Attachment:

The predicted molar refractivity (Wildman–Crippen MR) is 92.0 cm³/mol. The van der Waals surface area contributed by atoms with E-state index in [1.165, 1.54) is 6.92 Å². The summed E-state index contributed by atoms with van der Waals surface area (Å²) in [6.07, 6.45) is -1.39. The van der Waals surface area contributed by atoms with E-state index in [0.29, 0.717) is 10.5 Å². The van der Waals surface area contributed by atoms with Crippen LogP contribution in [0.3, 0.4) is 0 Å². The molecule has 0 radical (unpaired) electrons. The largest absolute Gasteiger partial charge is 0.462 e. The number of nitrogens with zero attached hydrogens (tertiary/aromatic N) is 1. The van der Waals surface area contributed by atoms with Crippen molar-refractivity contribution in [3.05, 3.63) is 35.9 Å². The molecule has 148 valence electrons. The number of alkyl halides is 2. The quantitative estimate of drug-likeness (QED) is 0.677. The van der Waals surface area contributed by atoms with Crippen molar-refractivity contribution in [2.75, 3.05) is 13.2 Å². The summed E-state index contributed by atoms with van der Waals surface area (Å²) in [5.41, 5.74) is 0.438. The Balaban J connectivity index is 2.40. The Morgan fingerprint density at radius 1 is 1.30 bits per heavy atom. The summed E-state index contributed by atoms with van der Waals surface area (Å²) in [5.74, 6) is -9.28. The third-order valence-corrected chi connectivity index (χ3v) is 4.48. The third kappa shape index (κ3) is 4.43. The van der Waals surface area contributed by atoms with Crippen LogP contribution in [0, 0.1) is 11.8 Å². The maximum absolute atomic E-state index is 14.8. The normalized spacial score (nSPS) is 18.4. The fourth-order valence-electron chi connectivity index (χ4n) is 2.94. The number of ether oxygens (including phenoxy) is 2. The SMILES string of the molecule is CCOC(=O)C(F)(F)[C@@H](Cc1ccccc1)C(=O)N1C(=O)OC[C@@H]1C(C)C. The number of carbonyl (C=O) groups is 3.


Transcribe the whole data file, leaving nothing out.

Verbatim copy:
The predicted molar refractivity (Wildman–Crippen MR) is 92.0 cm³/mol. The van der Waals surface area contributed by atoms with E-state index in [1.165, 1.54) is 6.92 Å². The summed E-state index contributed by atoms with van der Waals surface area (Å²) in [6.07, 6.45) is -1.39. The van der Waals surface area contributed by atoms with E-state index in [0.29, 0.717) is 10.5 Å². The van der Waals surface area contributed by atoms with Crippen LogP contribution in [0.3, 0.4) is 0 Å². The molecule has 0 radical (unpaired) electrons. The largest absolute Gasteiger partial charge is 0.462 e. The number of nitrogens with zero attached hydrogens (tertiary/aromatic N) is 1. The van der Waals surface area contributed by atoms with Crippen molar-refractivity contribution in [3.05, 3.63) is 35.9 Å². The molecule has 148 valence electrons. The number of alkyl halides is 2. The quantitative estimate of drug-likeness (QED) is 0.677. The van der Waals surface area contributed by atoms with Crippen molar-refractivity contribution in [2.75, 3.05) is 13.2 Å². The summed E-state index contributed by atoms with van der Waals surface area (Å²) in [5.41, 5.74) is 0.438. The Balaban J connectivity index is 2.40. The Morgan fingerprint density at radius 1 is 1.30 bits per heavy atom. The summed E-state index contributed by atoms with van der Waals surface area (Å²) in [5.74, 6) is -9.28. The third-order valence-corrected chi connectivity index (χ3v) is 4.48. The third kappa shape index (κ3) is 4.43. The van der Waals surface area contributed by atoms with Crippen LogP contribution in [0, 0.1) is 11.8 Å². The maximum absolute atomic E-state index is 14.8. The normalized spacial score (nSPS) is 18.4. The fourth-order valence-electron chi connectivity index (χ4n) is 2.94. The number of ether oxygens (including phenoxy) is 2. The SMILES string of the molecule is CCOC(=O)C(F)(F)[C@@H](Cc1ccccc1)C(=O)N1C(=O)OC[C@@H]1C(C)C. The number of carbonyl (C=O) groups is 3.